Aside from not trusting administration officials on their estimates, the big question that should be on everyone's mind is what happens when the stimulus funds are withdrawn? Eventually they will. What happens then? We will be left with a massive fiscal hangover, I bet.
One thing is for certain: The first jobs tally, which showed 640,000 jobs were created, contained numerous errors. After that October report, the administration changed the criteria for counting stimulus-funded jobs. The goal was to make it simpler for recipients to accurately report headcounts.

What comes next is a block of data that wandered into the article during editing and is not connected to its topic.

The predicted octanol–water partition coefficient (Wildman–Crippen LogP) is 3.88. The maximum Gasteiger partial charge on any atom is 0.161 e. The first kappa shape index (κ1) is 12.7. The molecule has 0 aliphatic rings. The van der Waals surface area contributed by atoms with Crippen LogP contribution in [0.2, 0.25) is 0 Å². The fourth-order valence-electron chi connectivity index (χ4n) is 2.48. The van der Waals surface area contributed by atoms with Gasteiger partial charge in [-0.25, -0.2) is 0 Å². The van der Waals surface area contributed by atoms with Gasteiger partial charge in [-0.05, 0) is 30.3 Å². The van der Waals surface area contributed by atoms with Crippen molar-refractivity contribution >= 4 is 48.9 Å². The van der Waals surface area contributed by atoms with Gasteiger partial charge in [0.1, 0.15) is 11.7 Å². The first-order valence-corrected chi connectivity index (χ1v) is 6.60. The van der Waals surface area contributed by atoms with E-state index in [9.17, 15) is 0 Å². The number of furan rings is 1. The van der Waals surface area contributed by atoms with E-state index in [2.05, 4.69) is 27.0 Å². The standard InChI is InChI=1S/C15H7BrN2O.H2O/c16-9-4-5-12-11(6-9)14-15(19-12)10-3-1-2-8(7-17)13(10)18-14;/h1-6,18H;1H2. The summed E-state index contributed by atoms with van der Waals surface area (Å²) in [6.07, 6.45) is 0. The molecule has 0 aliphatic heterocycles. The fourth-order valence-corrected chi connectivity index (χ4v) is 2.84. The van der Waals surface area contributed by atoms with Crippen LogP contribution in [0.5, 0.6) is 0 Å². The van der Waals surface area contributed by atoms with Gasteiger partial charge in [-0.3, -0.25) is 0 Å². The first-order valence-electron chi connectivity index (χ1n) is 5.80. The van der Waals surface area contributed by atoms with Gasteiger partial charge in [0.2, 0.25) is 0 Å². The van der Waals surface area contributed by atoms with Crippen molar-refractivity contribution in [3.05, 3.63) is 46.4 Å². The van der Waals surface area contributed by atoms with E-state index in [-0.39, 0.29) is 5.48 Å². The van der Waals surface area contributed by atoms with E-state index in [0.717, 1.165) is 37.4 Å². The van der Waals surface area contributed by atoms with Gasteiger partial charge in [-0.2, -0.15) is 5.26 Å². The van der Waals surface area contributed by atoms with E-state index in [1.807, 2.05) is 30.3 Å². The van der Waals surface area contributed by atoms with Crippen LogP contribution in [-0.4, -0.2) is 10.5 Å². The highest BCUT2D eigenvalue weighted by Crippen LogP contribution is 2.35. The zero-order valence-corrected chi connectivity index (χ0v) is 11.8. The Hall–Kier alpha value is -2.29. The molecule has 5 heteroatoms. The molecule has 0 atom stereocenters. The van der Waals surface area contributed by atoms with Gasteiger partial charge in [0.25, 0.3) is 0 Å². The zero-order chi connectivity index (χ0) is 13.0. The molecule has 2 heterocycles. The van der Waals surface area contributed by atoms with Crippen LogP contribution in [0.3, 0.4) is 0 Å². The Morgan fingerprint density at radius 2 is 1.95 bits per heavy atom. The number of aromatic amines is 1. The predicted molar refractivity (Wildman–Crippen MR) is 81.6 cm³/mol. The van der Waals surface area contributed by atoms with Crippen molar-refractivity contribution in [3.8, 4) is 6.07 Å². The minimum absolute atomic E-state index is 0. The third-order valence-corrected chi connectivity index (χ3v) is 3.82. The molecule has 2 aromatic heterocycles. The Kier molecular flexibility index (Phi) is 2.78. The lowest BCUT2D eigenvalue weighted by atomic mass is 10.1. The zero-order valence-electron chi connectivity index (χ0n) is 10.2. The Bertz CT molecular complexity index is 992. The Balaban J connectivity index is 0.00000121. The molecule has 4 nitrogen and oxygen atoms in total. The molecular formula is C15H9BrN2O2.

Recipients no longer have to determine whether a job was "created" or "saved" by stimulus funds, only that it was "funded" by the Recovery Act. Also, the reports only track jobs on a quarterly basis instead of keeping a running total.
Even with these changes, it's still a challenge to determine exactly how many jobs stimulus has funded, experts said. It will come as no surprise if more mistakes are found.
Also, the little piggies that are benefiting from feeding at the public trough are going to squeal once it comes time to wean:
Gov. Deval Patrick, a Democrat, touted stimulus' impact on the alternative energy sector, saying the state will increase wind power 10-fold and solar power 15-fold by next year. The number of solar companies has quadrupled and their employment doubled.